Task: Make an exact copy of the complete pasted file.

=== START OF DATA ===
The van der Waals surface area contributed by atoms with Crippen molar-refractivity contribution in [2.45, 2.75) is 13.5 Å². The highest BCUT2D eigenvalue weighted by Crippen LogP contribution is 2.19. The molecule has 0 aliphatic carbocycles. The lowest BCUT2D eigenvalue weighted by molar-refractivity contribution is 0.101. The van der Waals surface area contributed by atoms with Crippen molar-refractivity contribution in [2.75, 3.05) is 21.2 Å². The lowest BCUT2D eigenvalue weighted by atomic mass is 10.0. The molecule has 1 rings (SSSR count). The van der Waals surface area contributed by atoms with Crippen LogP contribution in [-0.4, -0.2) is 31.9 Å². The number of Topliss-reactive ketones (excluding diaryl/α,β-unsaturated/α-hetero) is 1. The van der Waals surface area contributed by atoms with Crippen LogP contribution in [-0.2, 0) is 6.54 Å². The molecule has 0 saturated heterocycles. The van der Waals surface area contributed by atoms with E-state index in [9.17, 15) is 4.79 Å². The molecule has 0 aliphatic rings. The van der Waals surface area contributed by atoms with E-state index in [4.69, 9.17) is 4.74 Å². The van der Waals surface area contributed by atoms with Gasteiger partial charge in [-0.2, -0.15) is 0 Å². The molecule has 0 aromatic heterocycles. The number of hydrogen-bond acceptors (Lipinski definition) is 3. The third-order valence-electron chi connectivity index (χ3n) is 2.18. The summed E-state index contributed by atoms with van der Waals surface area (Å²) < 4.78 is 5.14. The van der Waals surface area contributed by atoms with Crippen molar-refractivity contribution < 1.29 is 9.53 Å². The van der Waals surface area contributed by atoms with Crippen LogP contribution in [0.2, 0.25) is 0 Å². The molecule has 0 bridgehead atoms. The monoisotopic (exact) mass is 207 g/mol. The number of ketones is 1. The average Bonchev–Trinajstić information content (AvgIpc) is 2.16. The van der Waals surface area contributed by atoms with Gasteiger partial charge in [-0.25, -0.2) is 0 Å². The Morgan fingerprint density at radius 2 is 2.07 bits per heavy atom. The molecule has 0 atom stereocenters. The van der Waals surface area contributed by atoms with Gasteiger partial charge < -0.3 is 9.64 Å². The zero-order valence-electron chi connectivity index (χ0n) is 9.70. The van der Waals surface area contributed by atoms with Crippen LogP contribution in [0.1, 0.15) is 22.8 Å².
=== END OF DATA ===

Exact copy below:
The van der Waals surface area contributed by atoms with Crippen molar-refractivity contribution in [2.45, 2.75) is 13.5 Å². The highest BCUT2D eigenvalue weighted by Crippen LogP contribution is 2.19. The molecule has 0 aliphatic carbocycles. The lowest BCUT2D eigenvalue weighted by molar-refractivity contribution is 0.101. The van der Waals surface area contributed by atoms with Crippen molar-refractivity contribution in [2.75, 3.05) is 21.2 Å². The lowest BCUT2D eigenvalue weighted by atomic mass is 10.0. The molecule has 1 rings (SSSR count). The van der Waals surface area contributed by atoms with Crippen LogP contribution in [-0.4, -0.2) is 31.9 Å². The number of Topliss-reactive ketones (excluding diaryl/α,β-unsaturated/α-hetero) is 1. The van der Waals surface area contributed by atoms with Crippen LogP contribution in [-0.2, 0) is 6.54 Å². The molecule has 0 saturated heterocycles. The van der Waals surface area contributed by atoms with E-state index in [9.17, 15) is 4.79 Å². The molecule has 0 aliphatic rings. The van der Waals surface area contributed by atoms with E-state index in [4.69, 9.17) is 4.74 Å². The van der Waals surface area contributed by atoms with Gasteiger partial charge in [-0.2, -0.15) is 0 Å². The molecule has 0 aromatic heterocycles. The number of hydrogen-bond acceptors (Lipinski definition) is 3. The third-order valence-electron chi connectivity index (χ3n) is 2.18. The summed E-state index contributed by atoms with van der Waals surface area (Å²) < 4.78 is 5.14. The van der Waals surface area contributed by atoms with Crippen molar-refractivity contribution < 1.29 is 9.53 Å². The van der Waals surface area contributed by atoms with Crippen LogP contribution in [0.2, 0.25) is 0 Å². The molecule has 0 bridgehead atoms. The monoisotopic (exact) mass is 207 g/mol. The number of ketones is 1. The average Bonchev–Trinajstić information content (AvgIpc) is 2.16. The van der Waals surface area contributed by atoms with Gasteiger partial charge in [-0.25, -0.2) is 0 Å². The Morgan fingerprint density at radius 2 is 2.07 bits per heavy atom. The molecule has 0 atom stereocenters. The van der Waals surface area contributed by atoms with Gasteiger partial charge < -0.3 is 9.64 Å². The zero-order valence-electron chi connectivity index (χ0n) is 9.70. The van der Waals surface area contributed by atoms with Crippen LogP contribution in [0.1, 0.15) is 22.8 Å².